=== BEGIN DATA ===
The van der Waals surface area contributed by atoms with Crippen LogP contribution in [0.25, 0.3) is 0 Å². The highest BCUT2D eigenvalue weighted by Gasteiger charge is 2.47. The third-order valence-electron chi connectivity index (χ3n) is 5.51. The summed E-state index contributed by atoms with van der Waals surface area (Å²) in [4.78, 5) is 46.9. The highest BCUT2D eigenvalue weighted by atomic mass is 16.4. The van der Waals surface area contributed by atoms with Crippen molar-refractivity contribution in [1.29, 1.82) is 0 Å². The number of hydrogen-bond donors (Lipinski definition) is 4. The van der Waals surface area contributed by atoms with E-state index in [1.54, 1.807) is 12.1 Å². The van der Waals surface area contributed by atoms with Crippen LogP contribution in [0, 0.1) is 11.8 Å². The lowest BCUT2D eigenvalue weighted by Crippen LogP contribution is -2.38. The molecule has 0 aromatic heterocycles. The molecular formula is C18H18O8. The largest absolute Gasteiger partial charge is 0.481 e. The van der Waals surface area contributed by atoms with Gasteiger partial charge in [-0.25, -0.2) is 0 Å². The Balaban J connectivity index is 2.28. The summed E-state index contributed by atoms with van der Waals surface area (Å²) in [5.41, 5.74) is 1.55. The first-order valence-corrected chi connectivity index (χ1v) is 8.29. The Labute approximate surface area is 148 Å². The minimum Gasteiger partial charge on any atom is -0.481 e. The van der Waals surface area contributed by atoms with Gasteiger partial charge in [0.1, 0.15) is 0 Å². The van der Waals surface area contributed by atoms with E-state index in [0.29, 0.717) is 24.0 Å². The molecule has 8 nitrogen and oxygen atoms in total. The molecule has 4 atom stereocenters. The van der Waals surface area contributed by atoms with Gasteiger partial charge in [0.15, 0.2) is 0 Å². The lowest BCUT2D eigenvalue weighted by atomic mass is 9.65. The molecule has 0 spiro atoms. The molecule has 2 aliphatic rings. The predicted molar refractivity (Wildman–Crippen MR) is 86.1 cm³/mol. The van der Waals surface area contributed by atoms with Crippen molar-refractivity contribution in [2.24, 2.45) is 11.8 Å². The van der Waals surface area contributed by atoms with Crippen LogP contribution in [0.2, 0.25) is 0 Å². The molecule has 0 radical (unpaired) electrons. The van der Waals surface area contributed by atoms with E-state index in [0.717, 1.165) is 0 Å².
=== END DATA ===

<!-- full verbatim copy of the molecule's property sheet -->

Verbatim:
The van der Waals surface area contributed by atoms with Crippen LogP contribution in [0.25, 0.3) is 0 Å². The highest BCUT2D eigenvalue weighted by Gasteiger charge is 2.47. The third-order valence-electron chi connectivity index (χ3n) is 5.51. The summed E-state index contributed by atoms with van der Waals surface area (Å²) in [4.78, 5) is 46.9. The highest BCUT2D eigenvalue weighted by atomic mass is 16.4. The van der Waals surface area contributed by atoms with Crippen molar-refractivity contribution in [1.29, 1.82) is 0 Å². The number of hydrogen-bond donors (Lipinski definition) is 4. The van der Waals surface area contributed by atoms with E-state index in [1.54, 1.807) is 12.1 Å². The van der Waals surface area contributed by atoms with Crippen LogP contribution in [0, 0.1) is 11.8 Å². The lowest BCUT2D eigenvalue weighted by Crippen LogP contribution is -2.38. The molecule has 0 aromatic heterocycles. The molecular formula is C18H18O8. The largest absolute Gasteiger partial charge is 0.481 e. The van der Waals surface area contributed by atoms with Gasteiger partial charge in [-0.25, -0.2) is 0 Å². The Balaban J connectivity index is 2.28. The summed E-state index contributed by atoms with van der Waals surface area (Å²) in [5.41, 5.74) is 1.55. The first-order valence-corrected chi connectivity index (χ1v) is 8.29. The Labute approximate surface area is 148 Å². The minimum Gasteiger partial charge on any atom is -0.481 e. The van der Waals surface area contributed by atoms with Gasteiger partial charge in [0.1, 0.15) is 0 Å². The van der Waals surface area contributed by atoms with E-state index in [0.29, 0.717) is 24.0 Å². The molecule has 8 nitrogen and oxygen atoms in total. The molecule has 4 atom stereocenters. The van der Waals surface area contributed by atoms with Gasteiger partial charge in [0.15, 0.2) is 0 Å². The lowest BCUT2D eigenvalue weighted by atomic mass is 9.65. The molecule has 0 spiro atoms. The molecule has 2 aliphatic rings. The predicted molar refractivity (Wildman–Crippen MR) is 86.1 cm³/mol. The van der Waals surface area contributed by atoms with Crippen molar-refractivity contribution in [2.24, 2.45) is 11.8 Å². The van der Waals surface area contributed by atoms with Crippen LogP contribution in [0.2, 0.25) is 0 Å². The molecule has 0 radical (unpaired) electrons. The van der Waals surface area contributed by atoms with E-state index in [0.717, 1.165) is 0 Å².